This week's mailbag takes a look at Hall of Famers who were picked in later rounds of the draft, home team winning percentage in extra innings, and Matt Cain's one-hitter.
Welcome to the latest installment of the Baseball Prospectus Research Mailbag. This week, we’ll tackle Hall of Famers being selected in later rounds of the draft, the home team’s winning percentage in extra-inning contests, and the quirks of Matt Cain’s one-hitter against the Pirates last Friday. As always, if there’s a question you would like to see answered in a future mailbag, please feel free to send it in via email or through the “Contact Author” form (please remember to include your full name and hometown with your question).
George Brett and Mike Schmidt went back-to-back with the 29th and 30th picks of the 1971 draft. Have there been any other cases of two Hall of Famers being picked back-to-back in the draft? Also, what’s the latest a Hall of Fame player has gone in the draft?
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Atlanta may be in third place in the N.L. East, but they're first in the heart of Pythagorus.
Since the calendar turned to May, the Braves have been the hottest team in baseball, winning 12 out of 16 games after going just 13-15 through the end of April. The combination of that streak and the Phillies' recent stumbles—including a series loss to Atlanta this past weekend—was enough to bump the Braves to the top of this week's NL Hit List, Baseball Prospectus' weekly power rankings. That's fairly unusual for a team that sits in third place in its division, a game and a half out of first. Just what in the name of Larry Wayne Jones is going on?
Years ago, BP's Rany Jazayerli showed that once teams pass the 30-game mark, hot starts (or cold ones) start becoming meaningful. What does this portend for this year's surprise teams?
This past weekend in Chicago, I bent elbows with several fellow baseball writers at Miller's Pub, a venue lined with old baseball and celebrity photos, chosen because it was a favorite haunt of the late Bill Veeck. Among those I had the opportunity to talk to was Baseball Prospectus co-founder Rany Jazayerli. Quite rightly, BP's resident dermatologist/Royals fan was buzzing about his team's decision to recall elite hitting prospectEric Hosmer. "Hosmer is now a Royal, the future is now the present, and The Process is now being judged by results at the major-league level," wrote Rany at his blog earlier that day.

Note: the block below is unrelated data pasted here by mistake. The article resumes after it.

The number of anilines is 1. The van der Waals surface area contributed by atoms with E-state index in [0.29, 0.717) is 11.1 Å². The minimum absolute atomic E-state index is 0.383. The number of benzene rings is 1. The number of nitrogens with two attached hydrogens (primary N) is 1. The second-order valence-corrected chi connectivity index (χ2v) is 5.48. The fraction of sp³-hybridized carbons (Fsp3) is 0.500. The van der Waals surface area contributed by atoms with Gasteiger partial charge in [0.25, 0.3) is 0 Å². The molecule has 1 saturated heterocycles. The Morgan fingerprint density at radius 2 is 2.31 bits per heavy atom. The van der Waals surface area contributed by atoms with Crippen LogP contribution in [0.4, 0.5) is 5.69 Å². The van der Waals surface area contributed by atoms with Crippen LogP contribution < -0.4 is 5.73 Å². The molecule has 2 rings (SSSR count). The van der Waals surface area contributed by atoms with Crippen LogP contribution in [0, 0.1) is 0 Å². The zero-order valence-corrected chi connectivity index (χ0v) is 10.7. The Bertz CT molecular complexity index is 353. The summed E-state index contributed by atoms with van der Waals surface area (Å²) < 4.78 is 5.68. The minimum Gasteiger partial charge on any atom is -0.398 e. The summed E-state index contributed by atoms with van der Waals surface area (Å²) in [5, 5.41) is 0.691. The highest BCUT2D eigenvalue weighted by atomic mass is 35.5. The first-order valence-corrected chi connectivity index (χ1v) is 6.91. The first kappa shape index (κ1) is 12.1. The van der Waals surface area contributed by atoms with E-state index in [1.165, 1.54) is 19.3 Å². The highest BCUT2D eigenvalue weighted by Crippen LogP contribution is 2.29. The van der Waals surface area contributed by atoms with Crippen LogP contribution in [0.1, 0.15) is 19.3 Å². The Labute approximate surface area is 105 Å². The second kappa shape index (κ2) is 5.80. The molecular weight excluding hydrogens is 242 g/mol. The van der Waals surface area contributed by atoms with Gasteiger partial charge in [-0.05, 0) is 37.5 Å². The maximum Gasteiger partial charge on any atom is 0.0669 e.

Explaining one of Baseball Prospectus' favorite features in such detail that even Mom can understand it.
As the calendar changes over to September, baseball fans focus on the eight playoff spots and the race to secure them. For a certain type of shoot-from-the-hip, never-tell-me-the-odds kind of fan, this is a freewheeling season of derring-do and thrills. For a different type of fan—a type of fan I daresay is more likely to visit this website—the uncertainty of September practically cries out for odds making and handicapping.
An exercise in quantifying the superiority of the junior circuit over the senior.
The National League may lay claim to two of the last three World Champions, but little doubt exists in most observers' minds that the American League has become the superior league in recent years. Not only do they have 13-year undefeated streak in the All-Star Game (including the infamous 2002 tie), but they've gotten the upper hand on the senior circuit in interleague play, winning at a .522 clip since it was instituted in 1997. They've held an even bigger advantage in each of the past five years, posting a .566 winning percentage over that time span.